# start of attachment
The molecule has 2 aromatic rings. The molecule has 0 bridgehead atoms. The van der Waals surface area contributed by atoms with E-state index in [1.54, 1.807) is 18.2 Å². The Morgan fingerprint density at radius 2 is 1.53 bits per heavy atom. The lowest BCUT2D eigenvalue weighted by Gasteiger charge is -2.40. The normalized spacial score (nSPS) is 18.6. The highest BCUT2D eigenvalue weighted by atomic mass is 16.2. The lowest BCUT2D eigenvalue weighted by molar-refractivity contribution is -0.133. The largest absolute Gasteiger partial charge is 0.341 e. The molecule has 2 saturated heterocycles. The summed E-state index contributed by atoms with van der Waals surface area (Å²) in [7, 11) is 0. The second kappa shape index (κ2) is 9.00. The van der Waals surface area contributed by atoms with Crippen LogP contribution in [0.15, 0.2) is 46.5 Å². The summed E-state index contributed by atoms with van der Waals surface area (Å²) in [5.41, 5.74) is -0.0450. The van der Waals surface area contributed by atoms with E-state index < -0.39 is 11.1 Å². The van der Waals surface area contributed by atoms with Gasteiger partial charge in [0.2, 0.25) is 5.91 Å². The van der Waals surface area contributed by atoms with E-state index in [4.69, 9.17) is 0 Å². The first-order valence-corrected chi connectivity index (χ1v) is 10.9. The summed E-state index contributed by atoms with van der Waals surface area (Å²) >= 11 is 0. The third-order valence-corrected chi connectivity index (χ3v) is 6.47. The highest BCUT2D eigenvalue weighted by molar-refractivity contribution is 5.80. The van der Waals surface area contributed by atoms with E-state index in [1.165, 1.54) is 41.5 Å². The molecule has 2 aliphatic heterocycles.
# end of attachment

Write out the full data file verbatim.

The molecule has 2 aromatic rings. The molecule has 0 bridgehead atoms. The van der Waals surface area contributed by atoms with E-state index in [1.54, 1.807) is 18.2 Å². The Morgan fingerprint density at radius 2 is 1.53 bits per heavy atom. The lowest BCUT2D eigenvalue weighted by Gasteiger charge is -2.40. The normalized spacial score (nSPS) is 18.6. The highest BCUT2D eigenvalue weighted by atomic mass is 16.2. The lowest BCUT2D eigenvalue weighted by molar-refractivity contribution is -0.133. The largest absolute Gasteiger partial charge is 0.341 e. The molecule has 2 saturated heterocycles. The summed E-state index contributed by atoms with van der Waals surface area (Å²) in [7, 11) is 0. The second kappa shape index (κ2) is 9.00. The van der Waals surface area contributed by atoms with Crippen LogP contribution in [0.15, 0.2) is 46.5 Å². The summed E-state index contributed by atoms with van der Waals surface area (Å²) in [5.41, 5.74) is -0.0450. The van der Waals surface area contributed by atoms with E-state index < -0.39 is 11.1 Å². The van der Waals surface area contributed by atoms with Gasteiger partial charge in [0.2, 0.25) is 5.91 Å². The van der Waals surface area contributed by atoms with E-state index in [4.69, 9.17) is 0 Å². The first-order valence-corrected chi connectivity index (χ1v) is 10.9. The summed E-state index contributed by atoms with van der Waals surface area (Å²) >= 11 is 0. The third-order valence-corrected chi connectivity index (χ3v) is 6.47. The highest BCUT2D eigenvalue weighted by molar-refractivity contribution is 5.80. The van der Waals surface area contributed by atoms with E-state index in [1.165, 1.54) is 41.5 Å². The molecule has 2 aliphatic heterocycles.